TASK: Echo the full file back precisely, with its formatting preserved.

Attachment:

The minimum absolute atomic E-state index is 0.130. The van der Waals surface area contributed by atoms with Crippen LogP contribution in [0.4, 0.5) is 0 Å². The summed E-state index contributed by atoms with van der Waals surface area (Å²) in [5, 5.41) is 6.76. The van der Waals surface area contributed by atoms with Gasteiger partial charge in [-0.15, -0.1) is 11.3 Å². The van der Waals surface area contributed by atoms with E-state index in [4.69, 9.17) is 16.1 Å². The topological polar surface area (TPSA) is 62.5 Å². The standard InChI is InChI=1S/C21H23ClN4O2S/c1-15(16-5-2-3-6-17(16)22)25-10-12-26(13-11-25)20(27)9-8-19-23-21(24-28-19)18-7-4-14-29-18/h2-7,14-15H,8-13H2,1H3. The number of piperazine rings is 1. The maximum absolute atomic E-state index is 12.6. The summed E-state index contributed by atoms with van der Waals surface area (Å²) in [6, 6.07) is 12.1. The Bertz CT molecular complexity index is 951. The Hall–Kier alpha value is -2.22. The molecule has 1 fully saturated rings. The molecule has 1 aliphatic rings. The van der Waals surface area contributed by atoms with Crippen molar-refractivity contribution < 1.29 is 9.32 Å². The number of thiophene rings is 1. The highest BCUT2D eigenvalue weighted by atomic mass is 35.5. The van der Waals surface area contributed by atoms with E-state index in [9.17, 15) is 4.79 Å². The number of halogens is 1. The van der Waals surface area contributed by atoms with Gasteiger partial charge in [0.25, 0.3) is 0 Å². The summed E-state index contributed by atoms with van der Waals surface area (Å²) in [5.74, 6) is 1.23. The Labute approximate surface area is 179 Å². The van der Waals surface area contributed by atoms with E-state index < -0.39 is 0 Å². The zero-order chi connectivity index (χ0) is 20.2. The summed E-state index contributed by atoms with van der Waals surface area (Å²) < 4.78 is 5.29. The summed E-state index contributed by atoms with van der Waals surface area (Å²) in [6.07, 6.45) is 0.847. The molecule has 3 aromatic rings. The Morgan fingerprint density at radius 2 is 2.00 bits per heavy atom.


The minimum absolute atomic E-state index is 0.130. The van der Waals surface area contributed by atoms with Crippen LogP contribution in [0.4, 0.5) is 0 Å². The summed E-state index contributed by atoms with van der Waals surface area (Å²) in [5, 5.41) is 6.76. The van der Waals surface area contributed by atoms with Gasteiger partial charge in [-0.15, -0.1) is 11.3 Å². The van der Waals surface area contributed by atoms with E-state index in [4.69, 9.17) is 16.1 Å². The topological polar surface area (TPSA) is 62.5 Å². The standard InChI is InChI=1S/C21H23ClN4O2S/c1-15(16-5-2-3-6-17(16)22)25-10-12-26(13-11-25)20(27)9-8-19-23-21(24-28-19)18-7-4-14-29-18/h2-7,14-15H,8-13H2,1H3. The number of piperazine rings is 1. The maximum absolute atomic E-state index is 12.6. The summed E-state index contributed by atoms with van der Waals surface area (Å²) in [6, 6.07) is 12.1. The Bertz CT molecular complexity index is 951. The Hall–Kier alpha value is -2.22. The molecule has 1 fully saturated rings. The molecule has 1 aliphatic rings. The van der Waals surface area contributed by atoms with Crippen molar-refractivity contribution < 1.29 is 9.32 Å². The number of thiophene rings is 1. The highest BCUT2D eigenvalue weighted by atomic mass is 35.5. The van der Waals surface area contributed by atoms with E-state index in [9.17, 15) is 4.79 Å². The number of halogens is 1. The van der Waals surface area contributed by atoms with Gasteiger partial charge in [0.25, 0.3) is 0 Å². The summed E-state index contributed by atoms with van der Waals surface area (Å²) in [5.74, 6) is 1.23. The Labute approximate surface area is 179 Å². The van der Waals surface area contributed by atoms with E-state index < -0.39 is 0 Å². The zero-order chi connectivity index (χ0) is 20.2. The summed E-state index contributed by atoms with van der Waals surface area (Å²) < 4.78 is 5.29. The summed E-state index contributed by atoms with van der Waals surface area (Å²) in [6.07, 6.45) is 0.847. The molecule has 3 aromatic rings. The Morgan fingerprint density at radius 2 is 2.00 bits per heavy atom.